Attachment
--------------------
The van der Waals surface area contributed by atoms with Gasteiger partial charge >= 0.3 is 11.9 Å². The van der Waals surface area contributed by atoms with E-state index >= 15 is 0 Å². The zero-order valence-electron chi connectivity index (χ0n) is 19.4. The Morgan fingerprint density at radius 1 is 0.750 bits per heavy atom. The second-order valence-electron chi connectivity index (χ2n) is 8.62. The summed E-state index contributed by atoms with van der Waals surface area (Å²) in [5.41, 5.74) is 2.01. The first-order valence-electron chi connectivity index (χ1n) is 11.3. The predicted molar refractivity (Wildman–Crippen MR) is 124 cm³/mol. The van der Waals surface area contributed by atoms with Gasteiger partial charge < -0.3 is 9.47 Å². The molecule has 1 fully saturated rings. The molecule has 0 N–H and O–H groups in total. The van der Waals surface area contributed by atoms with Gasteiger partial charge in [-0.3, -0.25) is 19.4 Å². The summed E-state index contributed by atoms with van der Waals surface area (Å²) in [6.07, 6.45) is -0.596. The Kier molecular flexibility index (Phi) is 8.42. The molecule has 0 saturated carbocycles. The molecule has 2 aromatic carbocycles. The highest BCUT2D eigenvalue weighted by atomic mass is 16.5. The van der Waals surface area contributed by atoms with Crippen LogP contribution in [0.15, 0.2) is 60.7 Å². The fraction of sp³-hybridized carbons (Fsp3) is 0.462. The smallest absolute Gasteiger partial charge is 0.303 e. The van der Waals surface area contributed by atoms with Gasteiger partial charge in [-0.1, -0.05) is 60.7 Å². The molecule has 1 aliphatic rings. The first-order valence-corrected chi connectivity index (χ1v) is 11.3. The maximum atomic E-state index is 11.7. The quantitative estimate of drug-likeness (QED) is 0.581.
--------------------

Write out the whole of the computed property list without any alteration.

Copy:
The van der Waals surface area contributed by atoms with Gasteiger partial charge >= 0.3 is 11.9 Å². The van der Waals surface area contributed by atoms with E-state index >= 15 is 0 Å². The zero-order valence-electron chi connectivity index (χ0n) is 19.4. The Morgan fingerprint density at radius 1 is 0.750 bits per heavy atom. The second-order valence-electron chi connectivity index (χ2n) is 8.62. The summed E-state index contributed by atoms with van der Waals surface area (Å²) in [5.41, 5.74) is 2.01. The first-order valence-electron chi connectivity index (χ1n) is 11.3. The predicted molar refractivity (Wildman–Crippen MR) is 124 cm³/mol. The van der Waals surface area contributed by atoms with Gasteiger partial charge < -0.3 is 9.47 Å². The molecule has 1 fully saturated rings. The molecule has 0 N–H and O–H groups in total. The van der Waals surface area contributed by atoms with Gasteiger partial charge in [-0.3, -0.25) is 19.4 Å². The summed E-state index contributed by atoms with van der Waals surface area (Å²) in [6.07, 6.45) is -0.596. The Kier molecular flexibility index (Phi) is 8.42. The molecule has 0 saturated carbocycles. The molecule has 2 aromatic carbocycles. The highest BCUT2D eigenvalue weighted by atomic mass is 16.5. The van der Waals surface area contributed by atoms with Crippen LogP contribution in [0.15, 0.2) is 60.7 Å². The fraction of sp³-hybridized carbons (Fsp3) is 0.462. The smallest absolute Gasteiger partial charge is 0.303 e. The van der Waals surface area contributed by atoms with Gasteiger partial charge in [-0.1, -0.05) is 60.7 Å². The molecule has 1 aliphatic rings. The first-order valence-corrected chi connectivity index (χ1v) is 11.3. The maximum atomic E-state index is 11.7. The quantitative estimate of drug-likeness (QED) is 0.581.